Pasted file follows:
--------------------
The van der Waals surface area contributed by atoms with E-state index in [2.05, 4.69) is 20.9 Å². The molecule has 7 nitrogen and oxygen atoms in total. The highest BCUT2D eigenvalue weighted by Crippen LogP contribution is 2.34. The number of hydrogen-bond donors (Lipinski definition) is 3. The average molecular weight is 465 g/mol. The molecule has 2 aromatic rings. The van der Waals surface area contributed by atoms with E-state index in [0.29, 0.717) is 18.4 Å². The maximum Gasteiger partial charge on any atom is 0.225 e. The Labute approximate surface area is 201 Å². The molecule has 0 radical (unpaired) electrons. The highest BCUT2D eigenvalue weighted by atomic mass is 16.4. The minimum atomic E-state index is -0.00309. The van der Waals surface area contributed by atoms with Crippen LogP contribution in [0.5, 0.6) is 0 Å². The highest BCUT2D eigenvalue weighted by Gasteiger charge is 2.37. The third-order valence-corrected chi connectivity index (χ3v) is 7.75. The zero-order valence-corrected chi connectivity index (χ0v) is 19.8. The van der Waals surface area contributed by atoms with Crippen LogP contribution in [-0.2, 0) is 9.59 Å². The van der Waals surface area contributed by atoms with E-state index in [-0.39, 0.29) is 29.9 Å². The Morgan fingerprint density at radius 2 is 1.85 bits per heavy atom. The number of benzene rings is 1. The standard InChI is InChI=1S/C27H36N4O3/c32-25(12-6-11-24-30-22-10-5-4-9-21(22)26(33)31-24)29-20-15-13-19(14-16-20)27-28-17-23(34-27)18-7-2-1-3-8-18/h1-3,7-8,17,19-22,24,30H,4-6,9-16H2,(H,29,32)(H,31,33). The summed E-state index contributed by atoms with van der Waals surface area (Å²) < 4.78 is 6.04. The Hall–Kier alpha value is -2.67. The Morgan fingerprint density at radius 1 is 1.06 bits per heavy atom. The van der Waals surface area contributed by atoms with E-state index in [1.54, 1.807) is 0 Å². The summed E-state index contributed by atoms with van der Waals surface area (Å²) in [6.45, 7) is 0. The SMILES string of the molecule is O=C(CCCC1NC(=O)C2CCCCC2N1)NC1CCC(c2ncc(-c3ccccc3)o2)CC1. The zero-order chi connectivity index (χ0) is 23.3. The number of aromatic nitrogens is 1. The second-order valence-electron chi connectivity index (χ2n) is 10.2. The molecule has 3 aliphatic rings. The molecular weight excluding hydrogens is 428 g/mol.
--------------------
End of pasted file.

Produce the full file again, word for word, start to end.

The van der Waals surface area contributed by atoms with E-state index in [2.05, 4.69) is 20.9 Å². The molecule has 7 nitrogen and oxygen atoms in total. The highest BCUT2D eigenvalue weighted by Crippen LogP contribution is 2.34. The number of hydrogen-bond donors (Lipinski definition) is 3. The average molecular weight is 465 g/mol. The molecule has 2 aromatic rings. The van der Waals surface area contributed by atoms with E-state index in [0.29, 0.717) is 18.4 Å². The maximum Gasteiger partial charge on any atom is 0.225 e. The Labute approximate surface area is 201 Å². The molecule has 0 radical (unpaired) electrons. The highest BCUT2D eigenvalue weighted by atomic mass is 16.4. The minimum atomic E-state index is -0.00309. The van der Waals surface area contributed by atoms with Crippen LogP contribution in [0.5, 0.6) is 0 Å². The highest BCUT2D eigenvalue weighted by Gasteiger charge is 2.37. The third-order valence-corrected chi connectivity index (χ3v) is 7.75. The zero-order valence-corrected chi connectivity index (χ0v) is 19.8. The van der Waals surface area contributed by atoms with Crippen LogP contribution in [-0.2, 0) is 9.59 Å². The van der Waals surface area contributed by atoms with E-state index in [-0.39, 0.29) is 29.9 Å². The Morgan fingerprint density at radius 2 is 1.85 bits per heavy atom. The number of benzene rings is 1. The standard InChI is InChI=1S/C27H36N4O3/c32-25(12-6-11-24-30-22-10-5-4-9-21(22)26(33)31-24)29-20-15-13-19(14-16-20)27-28-17-23(34-27)18-7-2-1-3-8-18/h1-3,7-8,17,19-22,24,30H,4-6,9-16H2,(H,29,32)(H,31,33). The summed E-state index contributed by atoms with van der Waals surface area (Å²) < 4.78 is 6.04. The Hall–Kier alpha value is -2.67. The Morgan fingerprint density at radius 1 is 1.06 bits per heavy atom. The van der Waals surface area contributed by atoms with E-state index in [1.54, 1.807) is 0 Å². The summed E-state index contributed by atoms with van der Waals surface area (Å²) in [6.45, 7) is 0. The SMILES string of the molecule is O=C(CCCC1NC(=O)C2CCCCC2N1)NC1CCC(c2ncc(-c3ccccc3)o2)CC1. The zero-order chi connectivity index (χ0) is 23.3. The number of aromatic nitrogens is 1. The second-order valence-electron chi connectivity index (χ2n) is 10.2. The molecule has 3 aliphatic rings. The molecular weight excluding hydrogens is 428 g/mol.